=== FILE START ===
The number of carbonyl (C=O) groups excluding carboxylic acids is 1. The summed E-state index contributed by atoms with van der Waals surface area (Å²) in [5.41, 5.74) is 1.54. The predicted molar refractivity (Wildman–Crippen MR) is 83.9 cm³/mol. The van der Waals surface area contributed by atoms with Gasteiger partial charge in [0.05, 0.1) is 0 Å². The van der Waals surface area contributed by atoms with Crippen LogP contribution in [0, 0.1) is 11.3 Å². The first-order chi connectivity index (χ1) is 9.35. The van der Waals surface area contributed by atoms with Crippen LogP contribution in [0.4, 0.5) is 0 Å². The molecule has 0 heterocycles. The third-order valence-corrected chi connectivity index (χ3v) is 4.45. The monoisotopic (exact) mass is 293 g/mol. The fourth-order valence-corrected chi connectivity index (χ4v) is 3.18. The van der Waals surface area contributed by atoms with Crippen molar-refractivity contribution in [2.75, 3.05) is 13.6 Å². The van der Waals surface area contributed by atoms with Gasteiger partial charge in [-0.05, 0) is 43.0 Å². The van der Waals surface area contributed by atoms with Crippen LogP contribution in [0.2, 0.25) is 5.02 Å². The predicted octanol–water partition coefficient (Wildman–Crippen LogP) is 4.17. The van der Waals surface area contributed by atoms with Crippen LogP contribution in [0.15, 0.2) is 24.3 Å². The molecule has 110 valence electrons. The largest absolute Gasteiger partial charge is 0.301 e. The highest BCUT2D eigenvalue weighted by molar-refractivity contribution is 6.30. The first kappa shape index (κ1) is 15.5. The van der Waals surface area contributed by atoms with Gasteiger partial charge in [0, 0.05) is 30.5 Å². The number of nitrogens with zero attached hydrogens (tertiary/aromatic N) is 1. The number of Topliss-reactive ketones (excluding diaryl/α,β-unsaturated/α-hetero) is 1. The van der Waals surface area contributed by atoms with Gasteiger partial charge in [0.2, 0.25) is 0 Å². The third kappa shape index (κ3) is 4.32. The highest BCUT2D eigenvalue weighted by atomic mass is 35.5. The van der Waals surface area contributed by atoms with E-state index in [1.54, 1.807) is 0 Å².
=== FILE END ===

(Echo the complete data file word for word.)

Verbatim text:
The number of carbonyl (C=O) groups excluding carboxylic acids is 1. The summed E-state index contributed by atoms with van der Waals surface area (Å²) in [5.41, 5.74) is 1.54. The predicted molar refractivity (Wildman–Crippen MR) is 83.9 cm³/mol. The van der Waals surface area contributed by atoms with Gasteiger partial charge in [0.05, 0.1) is 0 Å². The van der Waals surface area contributed by atoms with Crippen LogP contribution in [0, 0.1) is 11.3 Å². The first-order chi connectivity index (χ1) is 9.35. The van der Waals surface area contributed by atoms with Crippen LogP contribution in [0.4, 0.5) is 0 Å². The molecule has 0 heterocycles. The third-order valence-corrected chi connectivity index (χ3v) is 4.45. The monoisotopic (exact) mass is 293 g/mol. The fourth-order valence-corrected chi connectivity index (χ4v) is 3.18. The van der Waals surface area contributed by atoms with Crippen molar-refractivity contribution in [2.75, 3.05) is 13.6 Å². The van der Waals surface area contributed by atoms with Gasteiger partial charge in [-0.05, 0) is 43.0 Å². The van der Waals surface area contributed by atoms with Crippen LogP contribution in [0.2, 0.25) is 5.02 Å². The predicted octanol–water partition coefficient (Wildman–Crippen LogP) is 4.17. The van der Waals surface area contributed by atoms with Crippen LogP contribution in [0.15, 0.2) is 24.3 Å². The molecule has 110 valence electrons. The largest absolute Gasteiger partial charge is 0.301 e. The highest BCUT2D eigenvalue weighted by molar-refractivity contribution is 6.30. The first kappa shape index (κ1) is 15.5. The van der Waals surface area contributed by atoms with Gasteiger partial charge in [0, 0.05) is 30.5 Å². The number of nitrogens with zero attached hydrogens (tertiary/aromatic N) is 1. The number of Topliss-reactive ketones (excluding diaryl/α,β-unsaturated/α-hetero) is 1. The van der Waals surface area contributed by atoms with Gasteiger partial charge in [0.2, 0.25) is 0 Å². The third kappa shape index (κ3) is 4.32. The highest BCUT2D eigenvalue weighted by atomic mass is 35.5. The van der Waals surface area contributed by atoms with E-state index in [1.54, 1.807) is 0 Å².